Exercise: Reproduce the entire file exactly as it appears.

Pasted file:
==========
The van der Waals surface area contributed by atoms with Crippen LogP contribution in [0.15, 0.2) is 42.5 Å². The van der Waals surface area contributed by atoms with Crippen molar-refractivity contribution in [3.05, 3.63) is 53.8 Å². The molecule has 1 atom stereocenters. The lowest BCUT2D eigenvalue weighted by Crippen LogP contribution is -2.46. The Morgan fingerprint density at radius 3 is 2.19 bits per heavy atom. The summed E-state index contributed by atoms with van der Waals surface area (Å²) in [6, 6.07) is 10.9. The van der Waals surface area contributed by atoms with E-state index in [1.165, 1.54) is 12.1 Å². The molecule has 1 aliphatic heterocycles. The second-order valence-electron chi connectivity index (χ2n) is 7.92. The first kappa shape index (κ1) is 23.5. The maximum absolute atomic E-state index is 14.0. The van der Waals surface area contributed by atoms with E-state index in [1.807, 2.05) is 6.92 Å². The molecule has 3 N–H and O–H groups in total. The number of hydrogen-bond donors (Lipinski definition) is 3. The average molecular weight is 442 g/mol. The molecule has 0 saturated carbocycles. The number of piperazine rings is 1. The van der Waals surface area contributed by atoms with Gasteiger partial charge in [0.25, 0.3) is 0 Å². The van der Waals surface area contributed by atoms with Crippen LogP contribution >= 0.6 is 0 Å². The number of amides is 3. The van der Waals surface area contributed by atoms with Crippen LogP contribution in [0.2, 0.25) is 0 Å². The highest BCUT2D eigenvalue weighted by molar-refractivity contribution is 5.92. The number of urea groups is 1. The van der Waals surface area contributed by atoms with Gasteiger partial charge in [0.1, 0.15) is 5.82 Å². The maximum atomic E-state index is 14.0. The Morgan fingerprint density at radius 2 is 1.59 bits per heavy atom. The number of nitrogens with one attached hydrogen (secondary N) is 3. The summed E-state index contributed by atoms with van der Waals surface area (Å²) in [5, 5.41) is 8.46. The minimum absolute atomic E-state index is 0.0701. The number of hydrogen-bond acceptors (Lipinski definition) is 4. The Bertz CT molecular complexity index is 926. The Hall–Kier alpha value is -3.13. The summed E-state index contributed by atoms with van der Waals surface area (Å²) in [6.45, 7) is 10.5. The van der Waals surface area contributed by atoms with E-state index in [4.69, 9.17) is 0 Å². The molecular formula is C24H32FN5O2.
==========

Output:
The van der Waals surface area contributed by atoms with Crippen LogP contribution in [0.15, 0.2) is 42.5 Å². The van der Waals surface area contributed by atoms with Crippen molar-refractivity contribution in [3.05, 3.63) is 53.8 Å². The molecule has 1 atom stereocenters. The lowest BCUT2D eigenvalue weighted by Crippen LogP contribution is -2.46. The Morgan fingerprint density at radius 3 is 2.19 bits per heavy atom. The summed E-state index contributed by atoms with van der Waals surface area (Å²) in [6, 6.07) is 10.9. The van der Waals surface area contributed by atoms with E-state index in [1.165, 1.54) is 12.1 Å². The molecule has 1 aliphatic heterocycles. The second-order valence-electron chi connectivity index (χ2n) is 7.92. The first kappa shape index (κ1) is 23.5. The maximum absolute atomic E-state index is 14.0. The van der Waals surface area contributed by atoms with E-state index in [1.807, 2.05) is 6.92 Å². The molecule has 3 N–H and O–H groups in total. The number of hydrogen-bond donors (Lipinski definition) is 3. The average molecular weight is 442 g/mol. The molecule has 0 saturated carbocycles. The number of piperazine rings is 1. The van der Waals surface area contributed by atoms with Gasteiger partial charge in [0.25, 0.3) is 0 Å². The van der Waals surface area contributed by atoms with Crippen LogP contribution >= 0.6 is 0 Å². The number of amides is 3. The van der Waals surface area contributed by atoms with Crippen LogP contribution in [0.2, 0.25) is 0 Å². The highest BCUT2D eigenvalue weighted by molar-refractivity contribution is 5.92. The number of urea groups is 1. The van der Waals surface area contributed by atoms with Gasteiger partial charge in [0.1, 0.15) is 5.82 Å². The maximum atomic E-state index is 14.0. The Morgan fingerprint density at radius 2 is 1.59 bits per heavy atom. The number of nitrogens with one attached hydrogen (secondary N) is 3. The summed E-state index contributed by atoms with van der Waals surface area (Å²) in [5, 5.41) is 8.46. The minimum absolute atomic E-state index is 0.0701. The number of hydrogen-bond acceptors (Lipinski definition) is 4. The Bertz CT molecular complexity index is 926. The Hall–Kier alpha value is -3.13. The summed E-state index contributed by atoms with van der Waals surface area (Å²) in [6.45, 7) is 10.5. The van der Waals surface area contributed by atoms with E-state index in [4.69, 9.17) is 0 Å². The molecular formula is C24H32FN5O2.